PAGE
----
When Unauthorized is forbidden
TL;DR: keep a copy of the HTTP spec nearby at all times.
We've been doing a lot of work recently on a shiny new self-service interface for getting your hands on an Atlas API key. As part of this, we've created new endpoints in Atlas 4.0 for performing administrative functions, such as creating and configuring API keys, which are used by an AngularJS front-end. One particularly gnarly thing came up regarding authorisation, and IE10, which is worthy of a mention.
Intercepting the unauthorized
You're able to authenticate using GitHub, Google or Twitter, and the OAuth tokens are passed through to the API as URI parameters. If the credentials were invalid or not present it responded with an HTTP code of 401, unauthorized, which seemed reasonable. On receiving a 401 response, an interceptor in the front-end then redirected to a login page. All was fine until we did some testing on IE10, where it refused point blank to redirect to the login page.
Debugging in the browser revealed that the 401 response from the server was actually being rewritten as a 404. Weird. A little head-scratching ensued but, after a quick read of the HTTP spec, I had a hunch. It states:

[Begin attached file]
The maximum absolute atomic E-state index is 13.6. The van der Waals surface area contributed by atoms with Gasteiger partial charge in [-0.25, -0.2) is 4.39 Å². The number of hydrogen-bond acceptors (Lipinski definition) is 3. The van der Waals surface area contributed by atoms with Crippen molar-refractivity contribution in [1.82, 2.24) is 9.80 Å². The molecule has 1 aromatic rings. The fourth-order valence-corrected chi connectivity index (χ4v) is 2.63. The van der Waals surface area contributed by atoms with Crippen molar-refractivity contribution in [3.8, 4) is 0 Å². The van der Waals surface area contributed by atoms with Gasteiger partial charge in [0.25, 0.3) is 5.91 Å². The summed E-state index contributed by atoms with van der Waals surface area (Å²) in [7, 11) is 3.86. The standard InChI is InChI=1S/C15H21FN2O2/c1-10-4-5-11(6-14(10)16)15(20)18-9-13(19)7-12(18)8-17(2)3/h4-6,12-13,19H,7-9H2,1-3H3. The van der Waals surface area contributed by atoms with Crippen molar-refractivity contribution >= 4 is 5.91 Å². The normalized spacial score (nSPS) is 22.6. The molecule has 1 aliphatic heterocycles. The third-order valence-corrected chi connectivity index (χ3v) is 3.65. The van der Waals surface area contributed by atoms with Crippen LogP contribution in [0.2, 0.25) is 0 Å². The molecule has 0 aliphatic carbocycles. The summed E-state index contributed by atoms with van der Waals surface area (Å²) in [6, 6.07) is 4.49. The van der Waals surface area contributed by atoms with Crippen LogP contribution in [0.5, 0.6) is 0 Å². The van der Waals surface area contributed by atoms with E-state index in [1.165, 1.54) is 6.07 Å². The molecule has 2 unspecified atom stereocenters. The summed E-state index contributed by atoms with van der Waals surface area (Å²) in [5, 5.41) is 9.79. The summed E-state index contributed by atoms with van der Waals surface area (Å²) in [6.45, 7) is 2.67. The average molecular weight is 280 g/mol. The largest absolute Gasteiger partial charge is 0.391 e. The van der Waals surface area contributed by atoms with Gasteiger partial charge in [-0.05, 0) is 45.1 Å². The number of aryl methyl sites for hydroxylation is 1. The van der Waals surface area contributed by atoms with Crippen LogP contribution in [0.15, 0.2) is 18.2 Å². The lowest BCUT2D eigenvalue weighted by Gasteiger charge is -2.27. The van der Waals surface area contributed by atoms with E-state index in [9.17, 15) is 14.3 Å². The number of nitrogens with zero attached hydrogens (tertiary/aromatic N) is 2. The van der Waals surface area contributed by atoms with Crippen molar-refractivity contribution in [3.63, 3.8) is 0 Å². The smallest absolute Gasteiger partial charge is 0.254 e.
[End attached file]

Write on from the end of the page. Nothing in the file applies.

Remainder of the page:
The request requires user authentication. The response MUST include a WWW-Authenticate header field (section 14.47) containing a challenge applicable to the requested resource. The client MAY repeat the request with a suitable Authorization header field (section 14.8)...
Ah, MUST include a WWW-Authenticate header. Given this is not HTTP authentication, we clearly weren't doing that. We switched the response to a 400 to see what would happen and, sure enough, it wasn't rewritten!
As we were violating the spec with our 401 response, browser behaviour is obviously undefined so it's fair enough that IE rewrote the 401 as a 404. As the 400 isn't as descriptive, we've been careful to include error information in the body. If credentials are omitted you'll get:
"message": "Credentials are required",
If you'd like to get your mitts on a wealth of video and audio metadata, why not give the new, self-service, Atlas admin website a whirl and get yourself an API key? It even works in IE10 now.
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